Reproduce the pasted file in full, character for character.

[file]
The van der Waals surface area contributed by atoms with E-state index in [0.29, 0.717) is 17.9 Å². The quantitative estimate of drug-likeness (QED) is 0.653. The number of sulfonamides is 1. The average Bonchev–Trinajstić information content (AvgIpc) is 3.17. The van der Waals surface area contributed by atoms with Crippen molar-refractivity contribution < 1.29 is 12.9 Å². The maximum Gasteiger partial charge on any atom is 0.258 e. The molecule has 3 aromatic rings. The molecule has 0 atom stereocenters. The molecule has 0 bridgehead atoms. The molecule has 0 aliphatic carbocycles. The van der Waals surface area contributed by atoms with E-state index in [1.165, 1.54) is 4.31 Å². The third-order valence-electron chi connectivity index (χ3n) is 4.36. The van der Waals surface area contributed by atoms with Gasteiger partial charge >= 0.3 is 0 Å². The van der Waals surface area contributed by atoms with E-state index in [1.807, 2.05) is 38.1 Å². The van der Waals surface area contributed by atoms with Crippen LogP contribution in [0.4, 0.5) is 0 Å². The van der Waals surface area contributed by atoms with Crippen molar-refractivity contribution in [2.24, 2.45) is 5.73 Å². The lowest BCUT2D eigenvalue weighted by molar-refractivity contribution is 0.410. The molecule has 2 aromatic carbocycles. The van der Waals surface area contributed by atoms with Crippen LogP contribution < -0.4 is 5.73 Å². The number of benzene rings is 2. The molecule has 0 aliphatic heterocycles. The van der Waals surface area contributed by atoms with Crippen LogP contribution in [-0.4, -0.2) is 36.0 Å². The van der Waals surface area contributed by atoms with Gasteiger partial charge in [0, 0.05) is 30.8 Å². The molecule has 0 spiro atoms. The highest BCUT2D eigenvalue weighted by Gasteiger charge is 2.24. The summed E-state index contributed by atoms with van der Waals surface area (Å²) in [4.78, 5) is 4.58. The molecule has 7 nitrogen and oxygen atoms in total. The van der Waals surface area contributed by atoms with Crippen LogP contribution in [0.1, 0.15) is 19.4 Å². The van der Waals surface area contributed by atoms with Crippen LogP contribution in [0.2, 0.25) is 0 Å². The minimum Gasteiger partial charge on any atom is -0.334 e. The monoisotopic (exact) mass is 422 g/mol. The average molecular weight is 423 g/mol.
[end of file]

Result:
The van der Waals surface area contributed by atoms with E-state index in [0.29, 0.717) is 17.9 Å². The quantitative estimate of drug-likeness (QED) is 0.653. The number of sulfonamides is 1. The average Bonchev–Trinajstić information content (AvgIpc) is 3.17. The van der Waals surface area contributed by atoms with Crippen molar-refractivity contribution < 1.29 is 12.9 Å². The maximum Gasteiger partial charge on any atom is 0.258 e. The molecule has 3 aromatic rings. The molecule has 0 atom stereocenters. The molecule has 0 bridgehead atoms. The molecule has 0 aliphatic carbocycles. The van der Waals surface area contributed by atoms with E-state index in [1.165, 1.54) is 4.31 Å². The third-order valence-electron chi connectivity index (χ3n) is 4.36. The van der Waals surface area contributed by atoms with Gasteiger partial charge >= 0.3 is 0 Å². The van der Waals surface area contributed by atoms with E-state index in [1.807, 2.05) is 38.1 Å². The van der Waals surface area contributed by atoms with Crippen LogP contribution in [0.4, 0.5) is 0 Å². The van der Waals surface area contributed by atoms with Crippen molar-refractivity contribution in [2.24, 2.45) is 5.73 Å². The lowest BCUT2D eigenvalue weighted by molar-refractivity contribution is 0.410. The molecule has 2 aromatic carbocycles. The van der Waals surface area contributed by atoms with Crippen LogP contribution < -0.4 is 5.73 Å². The number of benzene rings is 2. The molecule has 0 aliphatic heterocycles. The van der Waals surface area contributed by atoms with Crippen LogP contribution in [-0.4, -0.2) is 36.0 Å². The van der Waals surface area contributed by atoms with Gasteiger partial charge in [0, 0.05) is 30.8 Å². The molecule has 0 spiro atoms. The highest BCUT2D eigenvalue weighted by Gasteiger charge is 2.24. The summed E-state index contributed by atoms with van der Waals surface area (Å²) in [4.78, 5) is 4.58. The molecule has 7 nitrogen and oxygen atoms in total. The van der Waals surface area contributed by atoms with Crippen LogP contribution in [0.1, 0.15) is 19.4 Å². The van der Waals surface area contributed by atoms with Crippen LogP contribution in [0.2, 0.25) is 0 Å². The minimum Gasteiger partial charge on any atom is -0.334 e. The monoisotopic (exact) mass is 422 g/mol. The average molecular weight is 423 g/mol.